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The Political and Civic Implications of Chicago’s Unsuccessful Bid to Host the 2016 Olympic Games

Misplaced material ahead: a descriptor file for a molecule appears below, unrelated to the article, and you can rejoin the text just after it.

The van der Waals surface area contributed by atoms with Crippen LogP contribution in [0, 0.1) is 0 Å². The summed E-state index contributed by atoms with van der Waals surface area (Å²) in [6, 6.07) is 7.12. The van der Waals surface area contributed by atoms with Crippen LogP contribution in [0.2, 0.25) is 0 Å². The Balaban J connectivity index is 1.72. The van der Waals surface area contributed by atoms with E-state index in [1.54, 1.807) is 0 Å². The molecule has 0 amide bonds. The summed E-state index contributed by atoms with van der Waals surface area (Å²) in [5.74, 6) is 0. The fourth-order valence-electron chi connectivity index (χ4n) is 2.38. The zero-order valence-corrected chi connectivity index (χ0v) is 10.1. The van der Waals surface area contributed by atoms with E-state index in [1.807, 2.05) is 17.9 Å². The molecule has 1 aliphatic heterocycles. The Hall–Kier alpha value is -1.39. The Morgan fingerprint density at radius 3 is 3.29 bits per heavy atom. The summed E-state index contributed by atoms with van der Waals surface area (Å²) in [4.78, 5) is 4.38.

Between 2006 and 2009, Chicago’s political and civic leadership developed a bid to host the 2016 Olympic Games. The International Olympic Committee (IOC) ultimately selected Rio de Janeiro to host the 2016 Games, with Chicago finishing fourth among the finalist cities in the October, 2009, IOC voting. This article is based on 20 key informant interviews with members and staff of the Chicago 2016 Committee, neighborhood activists and organizational staff in projected Olympic “venue” neighborhoods, and three “unaffiliated” civic leaders. The aim of the interviews was to determine—in light of the failed 2016 Olympic bid—if Chicago’leadership had effected a process of what urban regime theorists term “social learning,” collective retrospection that can lead to the pursuit of more successful future civic ventures. The evidence provided by these interviews suggests that not only has there been little civic retrospection by Chicago’s leadership, but also that processes put in place to promote the Chicago bid to international and local constituencies actually inhibited the ability of local elites to learn from past action.